At first Chhetrapati clinic used to provide free services to all, but they changed that in response to popular perception that free care is not good. Explains the hospital's Bijay Bahadur Mali: "We had to charge people that nominal amount so they would take us seriously."

Mali says health care is expensive because medical education has become expensive, the prices of equipment and drugs are also very high. "Prevention is cheaper than cure," he says, "half the health problems in this country could be solved if sanitation and clean drinking water was available to the people."

Educating patients is also important. Most patients think a doctor who doesn't prescribe expensive drugs is not good, or that if a clinic doesn't prescribe expensive ultrasounds, there is something wrong.

"What is working against affordable health care is the Nepali people's love for technology," says Mark Zimmerman of the Nick Simons Institute in Kathmandu. "Nepali consumers judge medical service by how hi tech it is."

The cost of hospital fees can be brought down if unnecessary tests are not conducted. Zimmerman, who has worked in Nepal for 20 years, says the country's health system needs better care providers who treat patients with compassion and a holistic approach.

Read also:
Healthy progress
Nepal's maternal mortalityrate has dropped from 850 per 100,000 live births twenty years ago to 280 today.
A healthy majority, EDITORIAL
No home delivery, DAMBAR KRISHNA SHRESTHA in BARDIYA
Birkha Dai's clinic, ABHAYA SHRESTHA in MUGU

See also:
Nepal's unsung health heroes
Nursing Nepal back to health
A unique training institute in Phaplu is transforming health care in rural Nepal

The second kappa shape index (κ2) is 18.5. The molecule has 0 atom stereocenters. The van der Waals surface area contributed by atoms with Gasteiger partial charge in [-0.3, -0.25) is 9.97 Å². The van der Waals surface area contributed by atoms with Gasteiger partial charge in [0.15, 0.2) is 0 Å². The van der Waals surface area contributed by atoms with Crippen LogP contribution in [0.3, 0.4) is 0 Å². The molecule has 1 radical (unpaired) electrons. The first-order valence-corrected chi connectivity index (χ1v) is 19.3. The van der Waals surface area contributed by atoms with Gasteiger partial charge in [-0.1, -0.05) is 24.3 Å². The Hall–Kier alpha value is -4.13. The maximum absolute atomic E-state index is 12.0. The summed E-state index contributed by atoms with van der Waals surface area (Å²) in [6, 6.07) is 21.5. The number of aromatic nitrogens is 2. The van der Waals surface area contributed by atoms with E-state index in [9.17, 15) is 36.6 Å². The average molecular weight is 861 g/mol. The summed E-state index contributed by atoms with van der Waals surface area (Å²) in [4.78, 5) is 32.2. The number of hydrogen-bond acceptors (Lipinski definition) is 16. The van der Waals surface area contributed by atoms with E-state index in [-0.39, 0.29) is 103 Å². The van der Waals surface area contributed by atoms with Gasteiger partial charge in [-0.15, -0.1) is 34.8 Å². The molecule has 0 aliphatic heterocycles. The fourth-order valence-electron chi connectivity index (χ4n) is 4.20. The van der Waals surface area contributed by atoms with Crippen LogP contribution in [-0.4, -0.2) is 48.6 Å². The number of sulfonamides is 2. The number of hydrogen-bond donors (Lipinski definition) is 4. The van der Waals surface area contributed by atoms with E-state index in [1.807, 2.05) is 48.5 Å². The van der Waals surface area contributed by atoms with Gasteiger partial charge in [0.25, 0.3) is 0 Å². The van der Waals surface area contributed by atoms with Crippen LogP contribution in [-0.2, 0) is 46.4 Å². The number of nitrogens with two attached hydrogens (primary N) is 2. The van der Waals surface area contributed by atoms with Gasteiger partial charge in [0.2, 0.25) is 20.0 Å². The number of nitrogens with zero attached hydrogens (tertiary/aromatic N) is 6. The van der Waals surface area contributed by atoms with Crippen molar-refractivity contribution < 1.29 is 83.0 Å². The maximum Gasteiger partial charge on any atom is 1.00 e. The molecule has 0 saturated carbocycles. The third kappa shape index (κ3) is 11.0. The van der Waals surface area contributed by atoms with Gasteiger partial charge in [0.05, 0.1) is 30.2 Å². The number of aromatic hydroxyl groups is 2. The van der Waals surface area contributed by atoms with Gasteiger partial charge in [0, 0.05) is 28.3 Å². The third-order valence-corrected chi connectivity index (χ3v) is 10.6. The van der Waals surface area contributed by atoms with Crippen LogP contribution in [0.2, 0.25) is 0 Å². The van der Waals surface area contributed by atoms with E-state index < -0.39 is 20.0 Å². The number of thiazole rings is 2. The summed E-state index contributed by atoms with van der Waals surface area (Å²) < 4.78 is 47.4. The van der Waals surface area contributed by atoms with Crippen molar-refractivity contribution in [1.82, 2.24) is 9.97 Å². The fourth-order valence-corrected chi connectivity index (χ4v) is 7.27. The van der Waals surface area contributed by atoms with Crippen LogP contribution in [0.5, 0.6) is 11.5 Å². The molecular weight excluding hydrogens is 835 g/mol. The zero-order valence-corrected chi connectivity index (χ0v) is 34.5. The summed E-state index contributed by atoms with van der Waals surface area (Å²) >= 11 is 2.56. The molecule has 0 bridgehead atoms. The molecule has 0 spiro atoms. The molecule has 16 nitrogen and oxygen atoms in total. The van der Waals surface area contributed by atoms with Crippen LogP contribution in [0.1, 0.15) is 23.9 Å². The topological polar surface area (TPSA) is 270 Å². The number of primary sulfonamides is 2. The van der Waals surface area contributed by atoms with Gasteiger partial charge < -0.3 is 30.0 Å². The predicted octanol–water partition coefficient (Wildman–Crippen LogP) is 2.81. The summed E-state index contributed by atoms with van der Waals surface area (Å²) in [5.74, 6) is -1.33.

1. RK
I wish Dhulikhel Hospital will continue its tradition, commitment, enthusiasm. 

2. KiranL
Greed, selfishness, mismanagement, lack of compassion. Reasons why other hospitals are either way too expensive or so badly managed that even the poor won't go there.

3. niraj
True indeed ...Dhulikhel hospital is at its best . And other hospitals of Nepal if they did decreased their profit to 50 % , we could see a new Nepal with better health care . Its frustatating to see a hospital in chitwan , where they provide free treatment to maoist and rich people and rip off poor people . This is insult to humanity , I am sorry to see that ...

4. Dr. ranjeet baral
great job mate.
nepal needs people like you to implement what one preaches.
I am impressed with ur motivation, dedication and results.
cheers
ranjeet


5. prashun lama
i don't even believe that hospital over here are also of this type.
or you, people are making things looks like this 


6. chandra gurung
I like Mark Zimmerman. If he is a Nepali national, he can be a serious contender to be health  minister. He is very passionate about our health system and knows alot.

7. Howie
You should also have mentioned the Patan Institute for Health Sciences (PAHS) which is also training doctors to be field-based.


8. Shristi
Unless governments can arrange more funds or subsidize MBBS or gives some benefits to doctors who work non-profit, require new graduates to serve and develop a rating mechanism or can find private donors, yes hospitals will be expensive because of running cost. (In theory, all the above sugggestion are already in place.)  True every medical examination does not require expensive tests but one needs to be extremely careful about late diagnosis. Well all efforts cannot be included in one report and I laude the effort by Dhulikhel hospital and the coverage. But if this is not just another coverage due to business alliance, we need more coverage on such positive effort in medical sector and yes maybe another one on PAHS.

9. Yangi Sherpa
I am so happy that now we have something like this hospital which is based on public service and that too with private hospital facilities and cleanliness. Others too should improve their standards to this level and mobilize their staffs to maintain da top- standard.

LATEST ISSUE
638
(11 JAN 2013 - 17 JAN 2013)